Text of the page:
In 1991, the first RSA Conference brought together cryptographers to share advancements in Internet security. Leading up to this year’s conference, members of our advisory board took some time to reflect on this milestone anniversary, the past 25 years of the security industry and how RSAC can continue to keep pace with the rapidly expanding cybersecurity world.
“The Internet was really just a concept when the conference started, and now it has become a global phenomenon. In 1993 we were counting the millions of people on the Internet, in 2015-16, we’re counting the billions of things on the Internet (including people, of course),” Director of Commercial Consulting at Booz Allen Hamilton Todd Inskeep says. “The way these elements interact tends to evolve. No one was thinking back in 1993 that a billion people would be using Facebook. The number of collaborators on research has gotten bigger and bigger since the creation of the Internet.”
Wendy Nather, research director at the Retail Cyber Intelligence Sharing Center, commented how systems used to be simpler and there were fewer ways to get in. She adds, “With the proliferation of hardware, software and communications methods, hackers have adapted to explore all vulnerabilities and opportunities. Twenty five years ago, we didn’t have as many people using such a wide variety of technology as we do today – from non-technical professionals using smartphones and tablets to the CISOs. More people using more devices means more potential targets.”
Dmitri Alperovitch, CTO and Co-founder of Crowdstrike, comments the conference is “massive compared to where it was 25 years ago, and the availability and variety of topics and discussions through the conference’s existence has grown. Now, because the security industry has evolved, you find not only technical professionals, but executives including CISO, CIOs and sometimes even CEOs frequenting the conference. As an opportunity to network, it has become indispensable – literally anyone who is anyone in security makes it a point to attend every year.”
That’s not the only shift Aperovitch sees at the conference. There is also a change in thinking—from using tools to stop the “bad guys” to realizing we need to get to the root of the problem.
“We’ve realized we need to be more proactive about leveraging intelligence to identify potential adversaries,” he adds. “The realization about the importance of attribution and knowing the enemy has increased tenfold just in the last few years.”
The cybersecurity industry has clearly evolved to match the growing need for enterprises and individuals alike to protect against cyber attacks. But what if we could go back in time? In hindsight, is there anything that could have been done early on to provide a more secure environment today?
If Nather could have her own “Marty McFly” moment, she would stop the creation of antivirus products.
“This invention started the whole tendency to be reactive instead of proactive when searching hardware and software. It’s a key event that spawned a multi-billion dollar industry,” Nather says. “The security industry today is like a cake without sugar. It’s as if we’ve forgotten to add the sugar, but we can’t tell it’s not there until we start eating. We can put icing on the cake, but it doesn’t make a difference. We’re in a multi-billion dollar icing industry.”
Both Benjamin Jun, CEO of HVF Labs, and Hugh Thompson, CTO, CMO and SVP at BlueCoat Systems, would use their time traveling abilities to fix email, which has “caused no shortage of headaches” according to Jun.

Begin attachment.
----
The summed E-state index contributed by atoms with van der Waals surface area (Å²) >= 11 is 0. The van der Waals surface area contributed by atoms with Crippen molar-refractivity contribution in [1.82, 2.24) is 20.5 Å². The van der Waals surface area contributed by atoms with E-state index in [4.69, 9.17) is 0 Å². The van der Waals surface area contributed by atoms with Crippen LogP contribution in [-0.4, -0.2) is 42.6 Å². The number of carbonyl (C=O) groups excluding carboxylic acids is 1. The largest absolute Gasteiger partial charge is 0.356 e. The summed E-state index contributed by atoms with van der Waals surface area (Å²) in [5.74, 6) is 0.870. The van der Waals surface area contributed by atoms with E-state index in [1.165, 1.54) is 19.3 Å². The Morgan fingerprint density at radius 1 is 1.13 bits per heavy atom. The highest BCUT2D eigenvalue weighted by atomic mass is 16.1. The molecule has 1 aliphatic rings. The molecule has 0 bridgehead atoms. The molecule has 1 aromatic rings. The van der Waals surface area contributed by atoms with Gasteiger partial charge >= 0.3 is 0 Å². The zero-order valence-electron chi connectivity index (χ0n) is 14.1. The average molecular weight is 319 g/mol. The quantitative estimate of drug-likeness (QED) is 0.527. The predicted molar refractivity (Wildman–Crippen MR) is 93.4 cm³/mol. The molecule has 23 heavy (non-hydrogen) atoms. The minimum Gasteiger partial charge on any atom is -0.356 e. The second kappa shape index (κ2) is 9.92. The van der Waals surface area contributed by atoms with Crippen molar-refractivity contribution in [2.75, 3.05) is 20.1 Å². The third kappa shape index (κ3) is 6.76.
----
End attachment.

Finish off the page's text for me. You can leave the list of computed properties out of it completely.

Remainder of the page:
“It takes more than secure messaging to secure a business, but history shows that security improvement in one component drives upstream and downstream improvements,” Jun adds. “Secure email would have accelerated adoption of user credentials and keys, enabled more secure data storage, and improved how we partition user data. We’d be 5 to 10 years ahead of where we are today in these critical infrastructure building blocks.”
Thompson adds the premise under which we designed email was fundamentally flawed as we modeled electronic mail after physical mail: “You can write anything you want on the return address, but there’s no way to verify it. The number of problems this has caused us is unfathomable, and we can’t get rid of it.”
The challenge for RSAC moving forward? According to Inskeep, it’s maintaining a clear vision as more specialized conferences continue to grow.
“RSAC was basically alone when it was started. There’s significantly more competition now, and it’s a real challenge to determine what RSAC is and what sets it apart. One thing that sets it apart is the interaction—like the Birds of a Feather and Crowdsourced Sessions. RSAC really does the best job at picking the best talks. This conference is judged in a way that no other conference is judged,” Inskeep says.
Ed Skoudis, Founder of Counter Hack, agrees and adds: “Both the conference and the industry have broadened and deepened in terms of the types of disciplines, the diversity of topics and people, and the methods of interaction. The kinds of experiences at the conference have diversified too, as we’ve moved from just lectures and sessions to real immersive and interactive programs and displays.”
So what does this all mean for the next 25 years and beyond? Will RSA Conference continue to be where the world talks security?
According to Thompson, yes.
“There’s a misconception about the security industry that it’s shrouded in secrecy like a government intelligence agency (e.g., CIA) and that no one talks to anyone else or collaborates with others. However, it’s one of the most collaborative industries and there is a sense of unity. There has been no bigger testament to that idea than RSA Conference with people from different industries getting into a room together and talking and challenging each other.”